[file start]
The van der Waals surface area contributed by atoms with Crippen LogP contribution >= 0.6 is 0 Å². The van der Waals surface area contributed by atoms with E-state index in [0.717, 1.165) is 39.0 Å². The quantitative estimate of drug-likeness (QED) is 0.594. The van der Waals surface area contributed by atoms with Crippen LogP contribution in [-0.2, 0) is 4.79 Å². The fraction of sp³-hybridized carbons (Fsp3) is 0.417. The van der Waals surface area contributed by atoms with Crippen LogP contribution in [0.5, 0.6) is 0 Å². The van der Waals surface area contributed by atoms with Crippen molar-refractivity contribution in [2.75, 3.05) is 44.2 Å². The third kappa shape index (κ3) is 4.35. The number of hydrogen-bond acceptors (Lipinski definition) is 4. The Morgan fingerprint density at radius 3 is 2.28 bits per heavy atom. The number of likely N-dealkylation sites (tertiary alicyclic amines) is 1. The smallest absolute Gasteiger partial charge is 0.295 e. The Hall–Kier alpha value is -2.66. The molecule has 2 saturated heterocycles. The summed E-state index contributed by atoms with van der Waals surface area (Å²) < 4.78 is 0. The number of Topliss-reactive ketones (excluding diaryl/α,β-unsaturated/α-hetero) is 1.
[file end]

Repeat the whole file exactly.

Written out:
The van der Waals surface area contributed by atoms with Crippen LogP contribution >= 0.6 is 0 Å². The van der Waals surface area contributed by atoms with E-state index in [0.717, 1.165) is 39.0 Å². The quantitative estimate of drug-likeness (QED) is 0.594. The van der Waals surface area contributed by atoms with Crippen LogP contribution in [-0.2, 0) is 4.79 Å². The fraction of sp³-hybridized carbons (Fsp3) is 0.417. The van der Waals surface area contributed by atoms with Crippen LogP contribution in [0.5, 0.6) is 0 Å². The van der Waals surface area contributed by atoms with Crippen molar-refractivity contribution in [2.75, 3.05) is 44.2 Å². The third kappa shape index (κ3) is 4.35. The number of hydrogen-bond acceptors (Lipinski definition) is 4. The Morgan fingerprint density at radius 3 is 2.28 bits per heavy atom. The number of likely N-dealkylation sites (tertiary alicyclic amines) is 1. The smallest absolute Gasteiger partial charge is 0.295 e. The Hall–Kier alpha value is -2.66. The molecule has 2 saturated heterocycles. The summed E-state index contributed by atoms with van der Waals surface area (Å²) < 4.78 is 0. The number of Topliss-reactive ketones (excluding diaryl/α,β-unsaturated/α-hetero) is 1.